0 0
0 0
0 0
0 0
 
  0 0
0 0
0 0
0 0  
 
(24)
In equation 22, [M] is the material constitutive matrix which is expanded by equation 24. where, A, B and D
are the extensional, bending, and bending-extensional coupling rigidities respectively and can be calculated from the
following relations (Moradi et al. 2011).
,,=(1, ,) (,= 1,2,6)

 (25)
Note that, A, A and A are the shear stiffness constants (Moradi et al. 2011). In equation 25, N is the number
of layers, and t and t are the depth of lower and upper surfaces of the kth layer, respectively. Moreover, Q
 are
the transformed elastic constants which are obtained from equation 26 (Eccher et al. 2008, Moradi et al. 2011,
Khayat et al. 2016a).






=
2
+
4
4
2

4
2()

2
2()
()



 (26)
where, c and s stand for the cos and sin , in which θ is the lamination angle for each layer. Q are rigidities of an
orthotropic layer in its material directions (1 and 2) and are calculated by the following equation.
Q=E
(1 vv)
Q=E
(1 vv)
Q=vE
(1 vv)
Q= (27)
In equation 27, E, E, , v and v are material properties which are well-known in the literature
(Eccher et al. 2008, Moradi et al. 2011, Khayat et al. 2016a).
A simple spline finite strip for buckling analysis of composite cylindrical panel with cutout
Davood Poorveiset al.
Latin American Journal of Solids and Structures, 2019, 16(8), e227 11/26
2.5 Strip element linear stiffness matrix
The linear stiffness matrix components are calculated based on the internal virtual work (W
) done by
components of the stress vector ({}) on the strip element volume. The internal virtual work (W
) is written as
equation 28.

= 
+
+
+
+
+
+
+



|| (28)
where m is the number of ith element knots on a nodal line. The integrations on and are separated from each
other because of the simplicity of Jacobian matrix determinant (see equation 16). So, the one-dimensional Gauss
quadrature integration method is applied separately in each direction to compute the equation 28 (Eccher et al. 2008).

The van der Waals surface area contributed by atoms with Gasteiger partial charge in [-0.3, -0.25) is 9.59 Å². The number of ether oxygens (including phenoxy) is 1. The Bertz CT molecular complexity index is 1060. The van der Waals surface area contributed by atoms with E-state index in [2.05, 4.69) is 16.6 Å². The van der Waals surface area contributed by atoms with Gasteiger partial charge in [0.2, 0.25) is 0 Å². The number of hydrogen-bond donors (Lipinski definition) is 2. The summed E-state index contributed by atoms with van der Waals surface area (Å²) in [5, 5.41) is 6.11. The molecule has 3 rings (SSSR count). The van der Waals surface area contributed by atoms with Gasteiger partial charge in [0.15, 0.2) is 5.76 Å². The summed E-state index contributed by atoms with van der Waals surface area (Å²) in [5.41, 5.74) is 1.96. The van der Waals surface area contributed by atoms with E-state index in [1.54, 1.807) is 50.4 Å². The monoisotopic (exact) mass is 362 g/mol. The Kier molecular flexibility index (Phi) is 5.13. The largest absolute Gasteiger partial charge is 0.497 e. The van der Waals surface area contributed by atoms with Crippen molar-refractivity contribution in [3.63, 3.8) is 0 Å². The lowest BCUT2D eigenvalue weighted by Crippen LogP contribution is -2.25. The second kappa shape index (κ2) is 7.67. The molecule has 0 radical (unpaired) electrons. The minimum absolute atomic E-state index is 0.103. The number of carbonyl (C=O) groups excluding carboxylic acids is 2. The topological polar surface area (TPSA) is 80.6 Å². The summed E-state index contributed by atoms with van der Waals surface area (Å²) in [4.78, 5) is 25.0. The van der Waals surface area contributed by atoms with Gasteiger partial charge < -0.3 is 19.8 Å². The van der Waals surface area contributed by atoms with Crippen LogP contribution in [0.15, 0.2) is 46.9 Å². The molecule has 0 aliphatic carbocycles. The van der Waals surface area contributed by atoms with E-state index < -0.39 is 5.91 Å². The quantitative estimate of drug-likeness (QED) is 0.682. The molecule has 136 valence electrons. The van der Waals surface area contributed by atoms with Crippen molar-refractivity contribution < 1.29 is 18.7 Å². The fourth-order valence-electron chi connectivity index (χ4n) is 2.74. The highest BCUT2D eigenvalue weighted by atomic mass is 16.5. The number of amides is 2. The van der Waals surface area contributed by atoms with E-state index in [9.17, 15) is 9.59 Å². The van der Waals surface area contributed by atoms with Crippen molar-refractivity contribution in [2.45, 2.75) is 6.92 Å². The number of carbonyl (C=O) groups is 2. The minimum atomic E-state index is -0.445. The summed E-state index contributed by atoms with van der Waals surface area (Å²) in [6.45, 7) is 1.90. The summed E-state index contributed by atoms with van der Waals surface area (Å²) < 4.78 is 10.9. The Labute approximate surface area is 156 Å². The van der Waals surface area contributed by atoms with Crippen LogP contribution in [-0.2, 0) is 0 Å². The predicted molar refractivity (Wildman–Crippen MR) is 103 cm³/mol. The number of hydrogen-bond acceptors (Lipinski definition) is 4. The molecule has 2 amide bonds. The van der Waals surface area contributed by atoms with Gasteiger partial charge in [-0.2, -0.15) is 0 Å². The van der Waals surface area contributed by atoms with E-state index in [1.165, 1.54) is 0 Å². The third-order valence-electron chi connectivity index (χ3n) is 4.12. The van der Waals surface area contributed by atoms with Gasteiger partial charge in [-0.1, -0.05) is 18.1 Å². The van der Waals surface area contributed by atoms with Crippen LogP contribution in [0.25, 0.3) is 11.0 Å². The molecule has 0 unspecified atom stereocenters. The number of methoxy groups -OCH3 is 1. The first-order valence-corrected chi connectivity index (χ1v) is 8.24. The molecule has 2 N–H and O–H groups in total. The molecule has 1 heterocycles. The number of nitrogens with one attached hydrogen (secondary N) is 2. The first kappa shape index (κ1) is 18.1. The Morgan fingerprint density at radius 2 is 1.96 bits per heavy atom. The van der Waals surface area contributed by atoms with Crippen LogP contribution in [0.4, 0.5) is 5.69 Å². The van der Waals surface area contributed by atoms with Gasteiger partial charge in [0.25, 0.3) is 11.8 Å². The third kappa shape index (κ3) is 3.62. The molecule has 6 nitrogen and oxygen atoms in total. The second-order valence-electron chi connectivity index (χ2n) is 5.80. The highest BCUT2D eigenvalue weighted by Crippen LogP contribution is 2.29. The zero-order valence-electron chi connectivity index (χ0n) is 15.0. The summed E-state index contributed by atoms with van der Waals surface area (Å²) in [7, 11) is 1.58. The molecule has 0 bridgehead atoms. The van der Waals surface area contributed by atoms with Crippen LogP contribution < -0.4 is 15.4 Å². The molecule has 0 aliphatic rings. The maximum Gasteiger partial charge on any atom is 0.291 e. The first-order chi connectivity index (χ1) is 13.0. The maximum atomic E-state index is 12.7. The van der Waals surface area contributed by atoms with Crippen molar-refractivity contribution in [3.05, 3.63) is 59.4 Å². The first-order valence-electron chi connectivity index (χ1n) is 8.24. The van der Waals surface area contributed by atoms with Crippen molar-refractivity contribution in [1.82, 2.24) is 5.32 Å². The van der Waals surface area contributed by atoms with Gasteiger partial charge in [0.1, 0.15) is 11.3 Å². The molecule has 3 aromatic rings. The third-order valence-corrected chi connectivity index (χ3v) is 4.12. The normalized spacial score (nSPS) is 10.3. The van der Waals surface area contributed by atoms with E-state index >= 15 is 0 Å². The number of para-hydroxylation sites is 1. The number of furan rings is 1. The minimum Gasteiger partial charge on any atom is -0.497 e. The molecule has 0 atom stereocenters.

In the iso-parametric element presented in the literature (Eccher et al. 2008), the determinant of Jacobian is
complicated and the integrations on and are dependent to each other. This prevents of decomposition of surface
integrals encountered in the calculation of stiffness matrix. It proves that the computational cost of sub-parametric
strip element developed in this study is lower than that of the iso-parametric strip element due to the simplicity of its
Jacobian matrix. According to the internal virtual work, the linear stiffness matrix of the strip element ([K]) is obtained
from equation 29.

={δ}[]{Δ} (29)
in which, {Δ} is the strip element displacement vector (see equations 4 and 5) and {δ}is transpose of the virtual
displacement vector of the panel.
2.6 Strip element force vector
There are two types of strip element based on the panel loading condition and location of the cutout on the panel.
In Figure 7, a circular cutout with free edges is considered in the center of the panel. The figure shows two types of
strip elements, extended strip element (i.e. ith element) and truncated strip element (i.e. jth element). The length of the
extended strip element is equal to the panel length. The end edges of extended strip element are under compressive
distributed load with magnitude of q. The truncated strip element is between the panel transverse edge and cutout
edge; therefore, its length is less than the length of the panel. Also as can be seen from Figure 7, for the truncated strip
elements only one transverse edge is under compression load of q in u direction. The external virtual work (W
)
done by compressive load applied on transverse edges of the cylindrical panel is written to obtain the load vector of
the panel by the following relation (Khayat et al. 2016a):

=()×()()×()
 (30)
In equation 30, N is the total number of strip elements, b is the width of ith strip element, l is the length of ith
strip element, q is the distributed compressive load on the element edges in direction u and u is the virtual
displacement. For the truncated strip elements, one of the q() or q() is set to zero. Also due to the costraint on
u in =, equation 30 can be summerized as equation 31.

=()×()
 (31)
According to Figure 1, y-coordinate is along circumferential direction of the strip and can be related to the natural
coordinate as:
dy =
 (32)
Virtual displacement u() can be rewritten as equation 33 based on equation 3.
()= 

 × (33)
A simple spline finite strip for buckling analysis of composite cylindrical panel with cutout
Davood Poorveiset al.
Latin American Journal of Solids and Structures, 2019, 16(8), e227 12/26
It should be noted that, three spline functions (, and ) are contributed to the external virtual work
(
) (Eccher et al. 2008). Substituting equations 32 and 33 into equation 31 leads to following equation.

=
 (++)××


 (34)
Finally, equation 30 is simplified as equation 35 to obtain the load vector of cylindrical panel.

={}{} (35)